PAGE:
Smashing Pumpkins - Monuments to an Elegy

Smashing Pumpkins – Monuments To An Elegy

You don’t have to like Smashing Pumpkins frontman Billy Corgan. He’s arrogant, he’s prickly, he’s notoriously difficult to work with and has been known to repeatedly troll his fans for his own amusement. However, when he makes his grand proclamations regarding his band and its associated greatness, you can’t argue with him because he’s able to back it up.

Ridiculous guitar chops aside, the Smashing Pumpkins have always been defined by the ambitiousness of their projects. Double-album Mellon Collie and the Infinite Sadness might have been a bloated double-album, but as far as double-albums go it was one of the best. It’s also commendable that in the 90′s Corgan had the chutzpah to try making one. (plus, every double-album is bloated by its own definition.) It was followed by the collector-friendly box-set The Aeroplane Flies High which was filled with extended versions of the singles from Mellon-Collie. Adore was a dud but highly experimental for its time. The two-parter Machina had its first half released on disc while its sequel was one of the first albums to be legally distributed digitally for free. The Teargarden by Kaleidyscope project was originally intended to be a 44-song “collection” released digitally but instead has been broken up into three sub-albums, Oceania, Monuments To An Elegy and Day For Night (the last of which is scheduled for release in 2015). I guess the only thing that tops a double-album is a triple-album!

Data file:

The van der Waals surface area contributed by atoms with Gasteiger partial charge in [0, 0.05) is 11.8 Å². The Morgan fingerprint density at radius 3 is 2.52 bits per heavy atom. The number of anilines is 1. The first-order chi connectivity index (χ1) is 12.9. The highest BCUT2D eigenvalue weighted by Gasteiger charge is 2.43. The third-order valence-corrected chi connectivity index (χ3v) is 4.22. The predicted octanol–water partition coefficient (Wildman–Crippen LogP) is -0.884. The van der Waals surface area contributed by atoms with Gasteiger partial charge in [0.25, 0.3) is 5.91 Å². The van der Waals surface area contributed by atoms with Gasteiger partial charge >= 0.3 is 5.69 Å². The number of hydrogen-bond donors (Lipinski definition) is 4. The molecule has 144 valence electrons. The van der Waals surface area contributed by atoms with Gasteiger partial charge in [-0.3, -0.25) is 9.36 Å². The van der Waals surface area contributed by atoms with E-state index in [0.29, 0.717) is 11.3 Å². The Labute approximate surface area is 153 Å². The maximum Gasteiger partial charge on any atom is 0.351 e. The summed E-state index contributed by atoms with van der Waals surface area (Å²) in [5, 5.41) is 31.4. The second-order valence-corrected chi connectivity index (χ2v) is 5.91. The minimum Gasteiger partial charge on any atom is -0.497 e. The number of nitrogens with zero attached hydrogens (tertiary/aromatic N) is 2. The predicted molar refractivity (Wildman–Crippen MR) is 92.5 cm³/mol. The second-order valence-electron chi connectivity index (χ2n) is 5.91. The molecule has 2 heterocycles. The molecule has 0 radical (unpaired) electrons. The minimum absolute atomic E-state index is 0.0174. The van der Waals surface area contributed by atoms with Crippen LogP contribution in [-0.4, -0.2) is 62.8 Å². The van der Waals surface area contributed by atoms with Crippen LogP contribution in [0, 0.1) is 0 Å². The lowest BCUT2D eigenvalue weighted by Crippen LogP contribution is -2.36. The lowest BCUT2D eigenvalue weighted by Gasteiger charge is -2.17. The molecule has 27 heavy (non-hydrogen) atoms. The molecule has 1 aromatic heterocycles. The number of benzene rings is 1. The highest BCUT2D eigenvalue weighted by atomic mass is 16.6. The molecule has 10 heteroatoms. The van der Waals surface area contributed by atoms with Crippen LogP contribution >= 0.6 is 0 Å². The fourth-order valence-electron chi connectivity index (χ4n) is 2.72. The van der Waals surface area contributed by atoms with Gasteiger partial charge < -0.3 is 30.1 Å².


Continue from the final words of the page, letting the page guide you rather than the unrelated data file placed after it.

Oceania was every bit the epic one would expect from such an undertaking. It had a couple fierce tracks in “Quasar” and “Panopticon”. The title track acted as the requisite meandering jam (every Smashing Pumpkins record seems to have one) and “Pinwheels” played with textures.

This leaves me puzzled by the second release, Monuments To An Elegy. At a lean 33 minutes it is almost literally half the album that hour-long Oceania was. The album, consisting of nine synth-infused rockers with varying levels of pop-affectation, fails to deliver any standout tracks. The heaviest of the bunch “One and All” is the best of a weak selection, as the sleazy “Anti-Hero” is mediocre by Corgan’s standards and the U2-esque “Run2me” is mediocre by anyone’s.

Obviously I’m not expecting Corgan to turn back the clock and try to release Gish again. I was actually a defender of Zeitgest and found plenty to like on Oceania if not all of it. But after repeated listens I was just unable to get into Monuments. I’ll be happy to let it pass me by and will see what next year’s Day For Night brings.

Avid Smashing Pumpkins fans may eat this one up, but to anyone looking to get into the band, there are plenty of better albums to get started on.